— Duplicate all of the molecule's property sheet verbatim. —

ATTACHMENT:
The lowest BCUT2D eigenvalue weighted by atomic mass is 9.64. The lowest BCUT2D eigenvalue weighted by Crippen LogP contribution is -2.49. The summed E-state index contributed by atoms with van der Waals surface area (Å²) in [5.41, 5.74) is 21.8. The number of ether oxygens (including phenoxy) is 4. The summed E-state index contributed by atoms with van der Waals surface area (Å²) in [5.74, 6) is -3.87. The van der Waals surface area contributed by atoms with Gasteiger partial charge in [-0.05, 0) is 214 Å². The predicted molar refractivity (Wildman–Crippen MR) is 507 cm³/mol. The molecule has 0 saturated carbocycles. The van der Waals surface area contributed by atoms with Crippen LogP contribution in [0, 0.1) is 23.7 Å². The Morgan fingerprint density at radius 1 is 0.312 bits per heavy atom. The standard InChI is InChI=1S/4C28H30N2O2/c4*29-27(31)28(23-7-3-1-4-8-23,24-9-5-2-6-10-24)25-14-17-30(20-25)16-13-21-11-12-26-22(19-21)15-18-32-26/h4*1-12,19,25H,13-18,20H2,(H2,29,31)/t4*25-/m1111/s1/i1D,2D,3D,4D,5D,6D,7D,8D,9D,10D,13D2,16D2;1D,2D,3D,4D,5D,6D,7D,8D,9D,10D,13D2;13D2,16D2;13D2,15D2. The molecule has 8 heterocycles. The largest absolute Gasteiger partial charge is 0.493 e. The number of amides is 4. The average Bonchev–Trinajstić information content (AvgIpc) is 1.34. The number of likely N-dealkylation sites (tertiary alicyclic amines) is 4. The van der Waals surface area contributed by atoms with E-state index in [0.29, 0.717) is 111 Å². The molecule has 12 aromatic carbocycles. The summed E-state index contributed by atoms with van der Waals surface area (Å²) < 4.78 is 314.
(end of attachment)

The lowest BCUT2D eigenvalue weighted by atomic mass is 9.64. The lowest BCUT2D eigenvalue weighted by Crippen LogP contribution is -2.49. The summed E-state index contributed by atoms with van der Waals surface area (Å²) in [5.41, 5.74) is 21.8. The number of ether oxygens (including phenoxy) is 4. The summed E-state index contributed by atoms with van der Waals surface area (Å²) in [5.74, 6) is -3.87. The van der Waals surface area contributed by atoms with Gasteiger partial charge in [-0.05, 0) is 214 Å². The predicted molar refractivity (Wildman–Crippen MR) is 507 cm³/mol. The molecule has 0 saturated carbocycles. The van der Waals surface area contributed by atoms with Crippen LogP contribution in [0, 0.1) is 23.7 Å². The Morgan fingerprint density at radius 1 is 0.312 bits per heavy atom. The standard InChI is InChI=1S/4C28H30N2O2/c4*29-27(31)28(23-7-3-1-4-8-23,24-9-5-2-6-10-24)25-14-17-30(20-25)16-13-21-11-12-26-22(19-21)15-18-32-26/h4*1-12,19,25H,13-18,20H2,(H2,29,31)/t4*25-/m1111/s1/i1D,2D,3D,4D,5D,6D,7D,8D,9D,10D,13D2,16D2;1D,2D,3D,4D,5D,6D,7D,8D,9D,10D,13D2;13D2,16D2;13D2,15D2. The molecule has 8 heterocycles. The largest absolute Gasteiger partial charge is 0.493 e. The number of amides is 4. The average Bonchev–Trinajstić information content (AvgIpc) is 1.34. The number of likely N-dealkylation sites (tertiary alicyclic amines) is 4. The van der Waals surface area contributed by atoms with E-state index in [0.29, 0.717) is 111 Å². The molecule has 12 aromatic carbocycles. The summed E-state index contributed by atoms with van der Waals surface area (Å²) < 4.78 is 314.